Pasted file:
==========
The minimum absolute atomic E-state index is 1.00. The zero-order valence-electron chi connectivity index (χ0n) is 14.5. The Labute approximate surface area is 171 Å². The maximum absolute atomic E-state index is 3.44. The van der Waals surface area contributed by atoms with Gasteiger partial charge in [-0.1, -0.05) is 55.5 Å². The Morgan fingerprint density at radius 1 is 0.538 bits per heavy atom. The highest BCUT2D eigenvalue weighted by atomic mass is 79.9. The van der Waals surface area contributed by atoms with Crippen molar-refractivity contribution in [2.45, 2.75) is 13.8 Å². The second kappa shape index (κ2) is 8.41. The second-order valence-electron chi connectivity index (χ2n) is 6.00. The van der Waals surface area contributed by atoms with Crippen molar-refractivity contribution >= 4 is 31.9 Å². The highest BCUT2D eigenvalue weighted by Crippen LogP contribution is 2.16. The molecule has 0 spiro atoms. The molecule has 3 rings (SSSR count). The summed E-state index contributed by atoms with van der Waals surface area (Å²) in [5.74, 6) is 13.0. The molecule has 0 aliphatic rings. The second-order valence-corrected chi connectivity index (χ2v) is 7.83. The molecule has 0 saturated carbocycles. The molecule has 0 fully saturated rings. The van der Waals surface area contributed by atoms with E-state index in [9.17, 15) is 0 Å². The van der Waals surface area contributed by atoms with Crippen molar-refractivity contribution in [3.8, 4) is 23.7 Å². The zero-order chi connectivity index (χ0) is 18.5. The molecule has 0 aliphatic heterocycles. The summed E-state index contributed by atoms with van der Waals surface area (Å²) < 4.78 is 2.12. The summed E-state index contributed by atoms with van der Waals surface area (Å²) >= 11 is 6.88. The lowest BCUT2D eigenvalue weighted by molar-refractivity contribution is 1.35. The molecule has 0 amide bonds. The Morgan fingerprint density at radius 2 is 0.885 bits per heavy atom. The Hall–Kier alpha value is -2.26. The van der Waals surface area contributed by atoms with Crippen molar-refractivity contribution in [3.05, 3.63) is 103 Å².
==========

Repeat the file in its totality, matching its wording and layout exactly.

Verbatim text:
The minimum absolute atomic E-state index is 1.00. The zero-order valence-electron chi connectivity index (χ0n) is 14.5. The Labute approximate surface area is 171 Å². The maximum absolute atomic E-state index is 3.44. The van der Waals surface area contributed by atoms with Gasteiger partial charge in [-0.1, -0.05) is 55.5 Å². The Morgan fingerprint density at radius 1 is 0.538 bits per heavy atom. The highest BCUT2D eigenvalue weighted by atomic mass is 79.9. The van der Waals surface area contributed by atoms with Crippen molar-refractivity contribution in [2.45, 2.75) is 13.8 Å². The second kappa shape index (κ2) is 8.41. The second-order valence-electron chi connectivity index (χ2n) is 6.00. The van der Waals surface area contributed by atoms with Crippen molar-refractivity contribution >= 4 is 31.9 Å². The highest BCUT2D eigenvalue weighted by Crippen LogP contribution is 2.16. The molecule has 0 spiro atoms. The molecule has 3 rings (SSSR count). The summed E-state index contributed by atoms with van der Waals surface area (Å²) in [5.74, 6) is 13.0. The molecule has 0 aliphatic rings. The second-order valence-corrected chi connectivity index (χ2v) is 7.83. The molecule has 0 saturated carbocycles. The molecule has 0 fully saturated rings. The van der Waals surface area contributed by atoms with E-state index in [9.17, 15) is 0 Å². The van der Waals surface area contributed by atoms with Crippen molar-refractivity contribution in [3.8, 4) is 23.7 Å². The zero-order chi connectivity index (χ0) is 18.5. The molecule has 0 aliphatic heterocycles. The summed E-state index contributed by atoms with van der Waals surface area (Å²) < 4.78 is 2.12. The summed E-state index contributed by atoms with van der Waals surface area (Å²) >= 11 is 6.88. The lowest BCUT2D eigenvalue weighted by molar-refractivity contribution is 1.35. The molecule has 0 amide bonds. The Morgan fingerprint density at radius 2 is 0.885 bits per heavy atom. The Hall–Kier alpha value is -2.26. The van der Waals surface area contributed by atoms with Crippen molar-refractivity contribution in [3.05, 3.63) is 103 Å².